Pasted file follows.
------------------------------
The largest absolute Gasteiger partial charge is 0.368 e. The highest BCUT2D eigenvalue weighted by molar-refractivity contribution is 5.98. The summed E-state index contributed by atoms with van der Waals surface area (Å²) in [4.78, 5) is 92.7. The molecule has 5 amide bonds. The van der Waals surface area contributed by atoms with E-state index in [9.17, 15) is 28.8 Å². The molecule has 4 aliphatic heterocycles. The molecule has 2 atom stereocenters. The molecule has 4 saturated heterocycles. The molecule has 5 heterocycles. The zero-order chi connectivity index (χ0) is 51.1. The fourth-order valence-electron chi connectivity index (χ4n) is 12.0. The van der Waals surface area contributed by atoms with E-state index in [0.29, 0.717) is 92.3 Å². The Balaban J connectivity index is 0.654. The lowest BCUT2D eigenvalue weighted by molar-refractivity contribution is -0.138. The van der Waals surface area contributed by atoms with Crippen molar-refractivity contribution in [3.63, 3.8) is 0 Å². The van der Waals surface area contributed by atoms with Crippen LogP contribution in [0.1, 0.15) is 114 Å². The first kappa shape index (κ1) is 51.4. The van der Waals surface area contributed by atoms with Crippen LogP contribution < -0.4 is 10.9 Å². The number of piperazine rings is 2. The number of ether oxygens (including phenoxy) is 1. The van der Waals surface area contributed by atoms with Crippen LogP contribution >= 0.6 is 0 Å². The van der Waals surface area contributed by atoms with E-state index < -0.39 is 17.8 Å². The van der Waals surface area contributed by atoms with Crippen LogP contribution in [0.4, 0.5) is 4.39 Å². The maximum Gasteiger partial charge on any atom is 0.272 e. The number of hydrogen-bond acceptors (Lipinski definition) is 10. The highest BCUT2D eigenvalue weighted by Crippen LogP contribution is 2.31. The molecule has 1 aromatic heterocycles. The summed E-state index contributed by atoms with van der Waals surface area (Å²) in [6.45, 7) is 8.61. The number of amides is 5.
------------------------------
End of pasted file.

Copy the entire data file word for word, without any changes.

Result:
The largest absolute Gasteiger partial charge is 0.368 e. The highest BCUT2D eigenvalue weighted by molar-refractivity contribution is 5.98. The summed E-state index contributed by atoms with van der Waals surface area (Å²) in [4.78, 5) is 92.7. The molecule has 5 amide bonds. The van der Waals surface area contributed by atoms with E-state index in [9.17, 15) is 28.8 Å². The molecule has 4 aliphatic heterocycles. The molecule has 2 atom stereocenters. The molecule has 4 saturated heterocycles. The molecule has 5 heterocycles. The zero-order chi connectivity index (χ0) is 51.1. The fourth-order valence-electron chi connectivity index (χ4n) is 12.0. The van der Waals surface area contributed by atoms with E-state index in [0.29, 0.717) is 92.3 Å². The Balaban J connectivity index is 0.654. The lowest BCUT2D eigenvalue weighted by molar-refractivity contribution is -0.138. The van der Waals surface area contributed by atoms with Crippen molar-refractivity contribution in [3.63, 3.8) is 0 Å². The van der Waals surface area contributed by atoms with Crippen LogP contribution in [0.1, 0.15) is 114 Å². The first kappa shape index (κ1) is 51.4. The van der Waals surface area contributed by atoms with Crippen LogP contribution < -0.4 is 10.9 Å². The number of piperazine rings is 2. The number of ether oxygens (including phenoxy) is 1. The van der Waals surface area contributed by atoms with Crippen LogP contribution >= 0.6 is 0 Å². The van der Waals surface area contributed by atoms with E-state index < -0.39 is 17.8 Å². The van der Waals surface area contributed by atoms with Crippen LogP contribution in [0.4, 0.5) is 4.39 Å². The maximum Gasteiger partial charge on any atom is 0.272 e. The number of hydrogen-bond acceptors (Lipinski definition) is 10. The highest BCUT2D eigenvalue weighted by Crippen LogP contribution is 2.31. The molecule has 1 aromatic heterocycles. The summed E-state index contributed by atoms with van der Waals surface area (Å²) in [6.45, 7) is 8.61. The number of amides is 5.